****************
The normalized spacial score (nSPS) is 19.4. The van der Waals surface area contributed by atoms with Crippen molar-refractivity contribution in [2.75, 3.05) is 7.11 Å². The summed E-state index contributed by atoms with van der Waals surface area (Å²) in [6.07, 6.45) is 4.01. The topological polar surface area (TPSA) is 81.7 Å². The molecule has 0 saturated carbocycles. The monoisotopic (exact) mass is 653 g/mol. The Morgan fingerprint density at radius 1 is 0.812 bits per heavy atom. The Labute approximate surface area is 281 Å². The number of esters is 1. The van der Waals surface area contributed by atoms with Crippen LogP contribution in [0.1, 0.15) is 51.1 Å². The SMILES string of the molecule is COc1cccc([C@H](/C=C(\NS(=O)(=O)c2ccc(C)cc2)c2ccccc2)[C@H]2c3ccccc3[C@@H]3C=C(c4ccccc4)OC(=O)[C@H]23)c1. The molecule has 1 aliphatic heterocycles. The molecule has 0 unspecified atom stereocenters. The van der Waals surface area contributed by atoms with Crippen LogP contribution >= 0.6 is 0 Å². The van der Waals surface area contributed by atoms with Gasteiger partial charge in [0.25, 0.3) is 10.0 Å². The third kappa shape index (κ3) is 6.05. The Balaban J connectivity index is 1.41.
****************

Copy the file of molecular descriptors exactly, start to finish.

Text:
The normalized spacial score (nSPS) is 19.4. The van der Waals surface area contributed by atoms with Crippen molar-refractivity contribution in [2.75, 3.05) is 7.11 Å². The summed E-state index contributed by atoms with van der Waals surface area (Å²) in [6.07, 6.45) is 4.01. The topological polar surface area (TPSA) is 81.7 Å². The molecule has 0 saturated carbocycles. The monoisotopic (exact) mass is 653 g/mol. The Morgan fingerprint density at radius 1 is 0.812 bits per heavy atom. The Labute approximate surface area is 281 Å². The number of esters is 1. The van der Waals surface area contributed by atoms with Crippen LogP contribution in [0.1, 0.15) is 51.1 Å². The SMILES string of the molecule is COc1cccc([C@H](/C=C(\NS(=O)(=O)c2ccc(C)cc2)c2ccccc2)[C@H]2c3ccccc3[C@@H]3C=C(c4ccccc4)OC(=O)[C@H]23)c1. The molecule has 1 aliphatic heterocycles. The molecule has 0 unspecified atom stereocenters. The van der Waals surface area contributed by atoms with Crippen LogP contribution >= 0.6 is 0 Å². The van der Waals surface area contributed by atoms with Gasteiger partial charge in [0.25, 0.3) is 10.0 Å². The third kappa shape index (κ3) is 6.05. The Balaban J connectivity index is 1.41.